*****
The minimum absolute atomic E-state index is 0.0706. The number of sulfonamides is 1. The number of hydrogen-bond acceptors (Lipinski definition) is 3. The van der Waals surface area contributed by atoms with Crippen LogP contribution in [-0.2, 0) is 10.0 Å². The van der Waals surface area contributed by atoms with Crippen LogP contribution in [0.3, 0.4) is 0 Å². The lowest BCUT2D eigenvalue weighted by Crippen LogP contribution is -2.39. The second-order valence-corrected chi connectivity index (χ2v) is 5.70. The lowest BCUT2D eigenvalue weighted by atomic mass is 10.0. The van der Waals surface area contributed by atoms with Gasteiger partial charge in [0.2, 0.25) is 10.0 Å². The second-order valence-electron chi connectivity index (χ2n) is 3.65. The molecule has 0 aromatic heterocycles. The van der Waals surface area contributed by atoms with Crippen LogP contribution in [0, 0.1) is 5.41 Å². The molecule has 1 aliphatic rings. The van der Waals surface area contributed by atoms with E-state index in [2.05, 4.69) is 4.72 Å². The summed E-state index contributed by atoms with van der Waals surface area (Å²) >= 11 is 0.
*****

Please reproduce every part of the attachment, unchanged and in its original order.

The minimum absolute atomic E-state index is 0.0706. The number of sulfonamides is 1. The number of hydrogen-bond acceptors (Lipinski definition) is 3. The van der Waals surface area contributed by atoms with Crippen LogP contribution in [-0.2, 0) is 10.0 Å². The van der Waals surface area contributed by atoms with Crippen LogP contribution in [0.3, 0.4) is 0 Å². The lowest BCUT2D eigenvalue weighted by Crippen LogP contribution is -2.39. The second-order valence-corrected chi connectivity index (χ2v) is 5.70. The lowest BCUT2D eigenvalue weighted by atomic mass is 10.0. The van der Waals surface area contributed by atoms with Gasteiger partial charge in [0.2, 0.25) is 10.0 Å². The second-order valence-electron chi connectivity index (χ2n) is 3.65. The molecule has 0 aromatic heterocycles. The van der Waals surface area contributed by atoms with Crippen LogP contribution in [0, 0.1) is 5.41 Å². The molecule has 1 aliphatic rings. The van der Waals surface area contributed by atoms with E-state index in [2.05, 4.69) is 4.72 Å². The summed E-state index contributed by atoms with van der Waals surface area (Å²) >= 11 is 0.